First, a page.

Healthy Blueberry Baked Oatmeal for Make-Ahead Breakfasts

What’s better than a delicious, nutritious, fragrant breakfast to please your entire family (and guests)? An easy-peasy one that you can make ahead like this yummy blueberry baked oatmeal!

blueberry baked oatmeal recipe on plate with fork

When it’s baking, this healthy baked oatmeal fills the kitchen with sweet, cinnamon-y love.

How I healthified this blueberry baked oatmeal

I sweetened and flavored this healthy baked oatmeal recipe with orange juice. And I added some brown sugar, vanilla extract, cinnamon and nutmeg to give this warm dish the aroma and taste that make gathering around the breakfast table something to look forward to. Of course, the coffee and good company are the other two parts of a breakfast or brunch trifecta.

healthy blueberry baked oatmeal with Greek yogurt and raspberries

Look at all these health-boosting ingredients

Both the oats and the berries are part of my power food list for prediabetes. Add a third by topping it with some Greek yogurt like I did here. These foods are also ideal for the heart and the brain.

Put a halt to prediabetes! Get your free prediabetes checklist to keep track of 4 important health domains.
Here's a healthy make-ahead breakfast that your family will want to get out of bed for. Can't you just smell the deliciousness?Click To Tweet
healthy blueberry baked oatmeal with Greek yogurt and raaspberries

Healthy Blueberry Baked Oatmeal for Make-Ahead Breakfasts

5 from 4 votes
Print Pin Rate
Course: Breakfast, Brunch
Cuisine: Healthy Brunch
Keyword: berries, blueberries, breakfast, oats
Prep Time: 15 minutes
Cook Time: 40 minutes
refrigerate: 1 hour
Total Time: 55 minutes
Servings: 9 squares
Calories: 150kcal
Author: Jill Weisenberger


  • 1 large egg, beaten
  • 12 fluid ounces orange juice
  • 1 teaspoon vanilla extract
  • 2 cups rolled oats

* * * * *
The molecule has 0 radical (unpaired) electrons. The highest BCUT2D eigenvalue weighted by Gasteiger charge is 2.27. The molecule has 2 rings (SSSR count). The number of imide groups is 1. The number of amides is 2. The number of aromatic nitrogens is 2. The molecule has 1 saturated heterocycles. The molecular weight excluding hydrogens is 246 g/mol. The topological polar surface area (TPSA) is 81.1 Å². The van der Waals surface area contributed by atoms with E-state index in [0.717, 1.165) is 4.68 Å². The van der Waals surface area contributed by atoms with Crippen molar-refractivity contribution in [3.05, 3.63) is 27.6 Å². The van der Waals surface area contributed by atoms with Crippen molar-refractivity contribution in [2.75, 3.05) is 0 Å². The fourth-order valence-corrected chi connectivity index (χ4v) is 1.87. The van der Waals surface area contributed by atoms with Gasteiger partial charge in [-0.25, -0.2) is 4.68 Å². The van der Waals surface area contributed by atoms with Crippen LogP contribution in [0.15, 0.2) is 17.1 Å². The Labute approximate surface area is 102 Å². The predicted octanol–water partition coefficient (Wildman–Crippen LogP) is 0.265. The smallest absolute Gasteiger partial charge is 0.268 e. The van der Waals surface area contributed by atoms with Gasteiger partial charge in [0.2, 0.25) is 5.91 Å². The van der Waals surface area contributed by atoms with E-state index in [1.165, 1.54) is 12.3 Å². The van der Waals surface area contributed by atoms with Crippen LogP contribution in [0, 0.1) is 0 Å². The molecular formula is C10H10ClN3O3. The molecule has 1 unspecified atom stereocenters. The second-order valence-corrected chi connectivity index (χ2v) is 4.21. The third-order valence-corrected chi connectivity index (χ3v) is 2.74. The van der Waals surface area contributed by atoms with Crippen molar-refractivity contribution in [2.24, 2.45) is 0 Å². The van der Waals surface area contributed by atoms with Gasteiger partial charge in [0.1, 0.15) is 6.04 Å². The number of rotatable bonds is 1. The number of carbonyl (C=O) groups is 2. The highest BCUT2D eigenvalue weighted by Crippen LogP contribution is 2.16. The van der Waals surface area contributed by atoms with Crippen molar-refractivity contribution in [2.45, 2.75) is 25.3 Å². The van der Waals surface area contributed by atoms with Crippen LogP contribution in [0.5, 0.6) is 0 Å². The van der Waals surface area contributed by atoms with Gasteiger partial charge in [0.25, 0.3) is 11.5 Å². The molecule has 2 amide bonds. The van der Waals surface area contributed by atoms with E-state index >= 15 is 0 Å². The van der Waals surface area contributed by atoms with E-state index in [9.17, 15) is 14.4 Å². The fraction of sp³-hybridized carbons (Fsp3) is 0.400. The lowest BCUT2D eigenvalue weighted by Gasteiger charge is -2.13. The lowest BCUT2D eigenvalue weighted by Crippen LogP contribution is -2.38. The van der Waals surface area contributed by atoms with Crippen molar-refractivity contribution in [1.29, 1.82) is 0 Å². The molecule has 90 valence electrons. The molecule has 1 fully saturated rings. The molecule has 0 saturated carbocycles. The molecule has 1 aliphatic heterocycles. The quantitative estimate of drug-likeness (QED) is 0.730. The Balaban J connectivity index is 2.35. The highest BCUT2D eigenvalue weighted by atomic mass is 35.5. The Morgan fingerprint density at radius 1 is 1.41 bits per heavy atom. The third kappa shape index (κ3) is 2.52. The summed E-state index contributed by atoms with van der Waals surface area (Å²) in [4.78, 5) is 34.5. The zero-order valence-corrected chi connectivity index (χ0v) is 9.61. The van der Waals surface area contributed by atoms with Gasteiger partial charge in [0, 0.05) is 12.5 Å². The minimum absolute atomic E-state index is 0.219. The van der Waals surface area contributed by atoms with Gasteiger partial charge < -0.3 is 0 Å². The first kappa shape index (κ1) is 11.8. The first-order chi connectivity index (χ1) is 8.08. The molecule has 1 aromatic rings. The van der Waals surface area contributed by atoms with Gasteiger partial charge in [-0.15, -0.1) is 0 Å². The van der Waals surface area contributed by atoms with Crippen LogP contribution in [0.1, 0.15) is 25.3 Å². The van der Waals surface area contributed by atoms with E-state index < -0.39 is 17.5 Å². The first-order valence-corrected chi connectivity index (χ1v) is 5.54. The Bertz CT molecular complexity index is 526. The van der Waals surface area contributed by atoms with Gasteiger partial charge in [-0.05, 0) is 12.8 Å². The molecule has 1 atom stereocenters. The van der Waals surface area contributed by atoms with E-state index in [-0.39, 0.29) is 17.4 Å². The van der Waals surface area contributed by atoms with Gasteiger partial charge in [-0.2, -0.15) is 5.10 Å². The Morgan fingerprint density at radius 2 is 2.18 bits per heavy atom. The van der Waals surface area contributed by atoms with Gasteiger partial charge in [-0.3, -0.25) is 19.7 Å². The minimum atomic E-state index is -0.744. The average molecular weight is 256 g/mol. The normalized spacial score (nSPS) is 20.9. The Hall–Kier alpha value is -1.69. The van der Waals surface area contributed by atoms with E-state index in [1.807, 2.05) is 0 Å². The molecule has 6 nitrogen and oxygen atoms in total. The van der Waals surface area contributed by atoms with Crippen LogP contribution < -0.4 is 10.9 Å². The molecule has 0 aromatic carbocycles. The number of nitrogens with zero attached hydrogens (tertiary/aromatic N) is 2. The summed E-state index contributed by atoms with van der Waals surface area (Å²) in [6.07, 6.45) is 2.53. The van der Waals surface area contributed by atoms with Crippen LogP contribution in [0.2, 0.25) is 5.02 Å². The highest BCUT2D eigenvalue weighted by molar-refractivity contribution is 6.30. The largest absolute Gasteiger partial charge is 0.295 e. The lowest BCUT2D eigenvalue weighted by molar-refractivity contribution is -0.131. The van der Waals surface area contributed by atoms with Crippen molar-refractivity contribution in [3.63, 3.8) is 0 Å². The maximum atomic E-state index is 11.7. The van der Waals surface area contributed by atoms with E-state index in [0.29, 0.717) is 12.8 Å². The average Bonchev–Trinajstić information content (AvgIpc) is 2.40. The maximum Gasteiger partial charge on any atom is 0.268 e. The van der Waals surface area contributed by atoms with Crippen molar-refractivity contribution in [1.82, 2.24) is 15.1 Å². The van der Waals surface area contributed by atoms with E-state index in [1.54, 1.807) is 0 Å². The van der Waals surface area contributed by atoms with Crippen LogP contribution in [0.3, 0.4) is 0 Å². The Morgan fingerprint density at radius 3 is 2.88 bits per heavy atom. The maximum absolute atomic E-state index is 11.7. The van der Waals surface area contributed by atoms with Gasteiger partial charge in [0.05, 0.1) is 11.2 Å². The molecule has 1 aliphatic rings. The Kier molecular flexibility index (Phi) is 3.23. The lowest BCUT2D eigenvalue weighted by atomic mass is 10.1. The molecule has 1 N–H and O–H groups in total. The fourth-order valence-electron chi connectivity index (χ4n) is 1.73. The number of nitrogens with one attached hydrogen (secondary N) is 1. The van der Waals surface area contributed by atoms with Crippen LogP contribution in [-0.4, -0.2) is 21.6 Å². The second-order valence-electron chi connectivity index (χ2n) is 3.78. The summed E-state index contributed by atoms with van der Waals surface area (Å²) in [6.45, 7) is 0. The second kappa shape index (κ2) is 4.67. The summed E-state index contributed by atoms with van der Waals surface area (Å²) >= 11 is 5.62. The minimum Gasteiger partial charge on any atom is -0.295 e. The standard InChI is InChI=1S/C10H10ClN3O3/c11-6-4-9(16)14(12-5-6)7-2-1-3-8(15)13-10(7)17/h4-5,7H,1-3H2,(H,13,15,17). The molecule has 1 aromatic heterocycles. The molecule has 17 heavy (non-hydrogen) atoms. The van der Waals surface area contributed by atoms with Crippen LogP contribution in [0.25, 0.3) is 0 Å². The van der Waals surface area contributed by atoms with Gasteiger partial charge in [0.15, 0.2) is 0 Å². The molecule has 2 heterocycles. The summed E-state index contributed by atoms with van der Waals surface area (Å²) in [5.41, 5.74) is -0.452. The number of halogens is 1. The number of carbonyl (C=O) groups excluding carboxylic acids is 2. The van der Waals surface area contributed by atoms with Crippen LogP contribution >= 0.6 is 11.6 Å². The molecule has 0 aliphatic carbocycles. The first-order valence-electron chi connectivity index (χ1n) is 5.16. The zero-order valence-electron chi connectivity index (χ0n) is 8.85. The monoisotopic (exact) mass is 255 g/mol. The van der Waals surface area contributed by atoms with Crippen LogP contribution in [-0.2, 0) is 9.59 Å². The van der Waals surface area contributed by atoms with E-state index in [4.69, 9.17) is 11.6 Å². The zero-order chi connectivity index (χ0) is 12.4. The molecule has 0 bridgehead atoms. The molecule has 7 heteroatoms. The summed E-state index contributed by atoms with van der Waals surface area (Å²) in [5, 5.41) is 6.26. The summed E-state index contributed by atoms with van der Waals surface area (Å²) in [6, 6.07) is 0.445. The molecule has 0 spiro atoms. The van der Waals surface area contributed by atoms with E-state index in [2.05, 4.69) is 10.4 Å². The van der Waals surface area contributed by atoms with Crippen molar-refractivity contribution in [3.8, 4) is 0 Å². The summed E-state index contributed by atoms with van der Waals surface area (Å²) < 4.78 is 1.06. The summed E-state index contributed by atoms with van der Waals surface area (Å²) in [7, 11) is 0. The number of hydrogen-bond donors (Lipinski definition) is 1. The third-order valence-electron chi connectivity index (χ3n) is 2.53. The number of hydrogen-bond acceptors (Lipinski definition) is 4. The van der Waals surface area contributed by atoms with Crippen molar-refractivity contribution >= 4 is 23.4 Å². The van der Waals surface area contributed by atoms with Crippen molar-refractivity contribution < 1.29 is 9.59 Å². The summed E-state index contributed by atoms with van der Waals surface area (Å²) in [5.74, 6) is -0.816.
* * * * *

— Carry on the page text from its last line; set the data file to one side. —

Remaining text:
• 6 tablespoon brown sugar, packed
  • 2 teaspoons ground cinnamon
  • ½ teaspoon ground nutmeg
  • ¼ teaspoon salt
  • 1 teaspoon baking powder
  • 1 cup blueberries


  • In a large bowl, mix the egg, orange juice and vanilla.
  • In a medium bowl, mix the next 6 ingredients (oats through baking powder). Pour the contents on the medium bowl, into the large bowl and mix the wet and dry ingredients. Add the blueberries and stir. Pour into an 8" x 8" pan. Cover and refrigerate for at least an hour or as long as overnight.
  • When ready to bake, preheat the oven to 350°F. Bake uncovered for about 40 minutes. Cut into 9 even squares and serve warm with additional berries and Greek yogurt or simply as is.


Calories: 150kcal | Carbohydrates: 29g | Protein: 4g | Fat: 2g | Trans Fat: 0g | Cholesterol: 21mg | Sodium: 130mg | Fiber: 3g

Now you get creative!

Once you’ve cooked up this warm and delicious blueberry baked oatmeal, experiment with different flavors. Use different fruits and spices. Combine OJ and milk, or simply use milk or soy milk without any juice. There are so many ways to use the basic blueprint to create your own healthy baked oatmeal recipe.

Cheers to filling up your kitchen with great aromas, great taste and great people!

Get Your FREE Prediabetes Checklist

  • This field is for validation purposes and should be left unchanged.

Jill Weisenberger

I'm Jill, and I believe simple changes in your mindset and health habits can bring life-changing rewards. And I don't believe in willpower. It's waaaay overrated. As a food-loving registered dietitian nutritionist, certified diabetes care and education specialist and certified health and wellness coach, I've helped thousands of people solve their food and nutrition problems. If you're looking for a better way to master this whole healthy eating/healthy living thing or if you're trying to prevent or manage diabetes or heart problems, you'll find plenty of resources right here.

Leave a Reply


  1. Kevin on February 5, 2020 at 9:59 am